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Persecution Of The Wesleyan Missionaries In The West Indies

The exertions of Christians to spread the truths of the gospel among the
Africans in the West Indies, have met with much opposition from the
white population. Moravian missionaries, at first, sold themselves as
slaves, and laboured with the negroes on the plantations for the purpose
of preaching the gospel during the intervals of labour. The Methodist
missionaries have been treated with much indignity, and have had their
lives endangered by the violence of the white mob. In 1816, the white
rabble of Barbadoes, collected together, and totally destroyed the
Methodist chapel. The destruction of the chapel occupied two successive
nights, and so listless were the authorities, that no attempt was made
to prevent it. And when the governor issued a proclamation, offering a
reward to any person who should apprehend the leaders in this outrageous
proceeding, the mob immediately issued a counter proclamation,
threatening with death any one who should dare to comply with the
governor's orders.

In August, 1823, an insurrection took place at Demerara, among the
negroes, which was most unjustly attributed to the efforts of the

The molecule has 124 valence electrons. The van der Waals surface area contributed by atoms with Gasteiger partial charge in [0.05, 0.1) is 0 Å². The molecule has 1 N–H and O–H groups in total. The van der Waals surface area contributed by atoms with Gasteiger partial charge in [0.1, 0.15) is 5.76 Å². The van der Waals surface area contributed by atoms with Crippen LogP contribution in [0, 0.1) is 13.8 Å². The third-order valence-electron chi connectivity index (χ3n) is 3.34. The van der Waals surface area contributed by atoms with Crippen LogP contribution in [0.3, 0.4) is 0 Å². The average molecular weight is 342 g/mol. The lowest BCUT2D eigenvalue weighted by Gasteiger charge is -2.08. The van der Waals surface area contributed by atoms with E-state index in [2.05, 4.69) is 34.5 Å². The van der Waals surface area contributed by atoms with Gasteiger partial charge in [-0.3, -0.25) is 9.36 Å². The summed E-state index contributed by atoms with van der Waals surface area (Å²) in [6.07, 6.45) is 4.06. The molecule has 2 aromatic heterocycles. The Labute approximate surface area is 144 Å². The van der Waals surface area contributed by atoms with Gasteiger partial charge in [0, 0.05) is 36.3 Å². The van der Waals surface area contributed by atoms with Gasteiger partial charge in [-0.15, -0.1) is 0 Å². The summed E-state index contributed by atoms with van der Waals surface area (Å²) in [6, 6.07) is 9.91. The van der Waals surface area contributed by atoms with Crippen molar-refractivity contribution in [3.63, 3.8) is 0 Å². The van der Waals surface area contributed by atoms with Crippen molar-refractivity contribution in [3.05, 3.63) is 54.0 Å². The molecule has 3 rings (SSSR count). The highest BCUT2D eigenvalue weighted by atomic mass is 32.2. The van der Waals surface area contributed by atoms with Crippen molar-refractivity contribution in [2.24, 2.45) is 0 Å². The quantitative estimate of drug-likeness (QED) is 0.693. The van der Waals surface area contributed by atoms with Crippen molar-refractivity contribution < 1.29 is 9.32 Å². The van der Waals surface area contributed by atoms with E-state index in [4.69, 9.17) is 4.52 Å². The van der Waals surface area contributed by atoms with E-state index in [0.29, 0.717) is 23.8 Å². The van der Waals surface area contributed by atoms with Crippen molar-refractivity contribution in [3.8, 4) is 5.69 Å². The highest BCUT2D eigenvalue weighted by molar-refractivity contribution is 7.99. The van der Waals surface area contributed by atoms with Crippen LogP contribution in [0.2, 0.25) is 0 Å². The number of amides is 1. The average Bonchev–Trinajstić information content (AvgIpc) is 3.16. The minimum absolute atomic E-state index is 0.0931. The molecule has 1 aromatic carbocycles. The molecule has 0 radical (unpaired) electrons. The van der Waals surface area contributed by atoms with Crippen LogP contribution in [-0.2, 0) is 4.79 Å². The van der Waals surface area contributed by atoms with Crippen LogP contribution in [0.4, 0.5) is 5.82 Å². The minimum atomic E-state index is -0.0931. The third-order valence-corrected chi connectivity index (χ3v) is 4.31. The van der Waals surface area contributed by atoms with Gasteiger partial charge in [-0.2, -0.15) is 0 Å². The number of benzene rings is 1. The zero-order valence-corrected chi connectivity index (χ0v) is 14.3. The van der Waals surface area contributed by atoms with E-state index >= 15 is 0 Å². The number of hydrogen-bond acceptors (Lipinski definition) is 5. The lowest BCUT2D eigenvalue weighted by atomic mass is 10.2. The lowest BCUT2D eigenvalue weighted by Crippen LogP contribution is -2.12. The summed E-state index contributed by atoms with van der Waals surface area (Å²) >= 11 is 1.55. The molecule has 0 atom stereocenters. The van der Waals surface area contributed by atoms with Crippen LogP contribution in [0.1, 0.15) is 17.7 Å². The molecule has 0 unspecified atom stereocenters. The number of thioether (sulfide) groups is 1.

missionaries. The principal events in relation to this affair are
detailed in the subjoined account from the Missionary Herald.

Various accounts have, from time to time, appeared in the public prints,
of the insurrection of the slaves in the colony of Demerara, and of the
condemnation of the Rev. Mr. Smith, a missionary from the London
Missionary Society, on an accusation of having been accessary to the
plot. We have collected and embodied such of the leading facts, relative
to these transactions, as have come to our knowledge.

The slaves of many plantations on the eastern coast of Demerara had
formed a conspiracy to obtain their freedom. The plot was disclosed by a
servant to his master on the 18th of August; not till the conspiracy was
thoroughly organized, and arrangements made to secure simultaneous
movements; and only a few hours before the time appointed for action.
Information was immediately communicated to the commander-in-chief, and
the most efficient measures taken; but before a sufficient force could
be assembled to resist a large body of negroes, who were immediately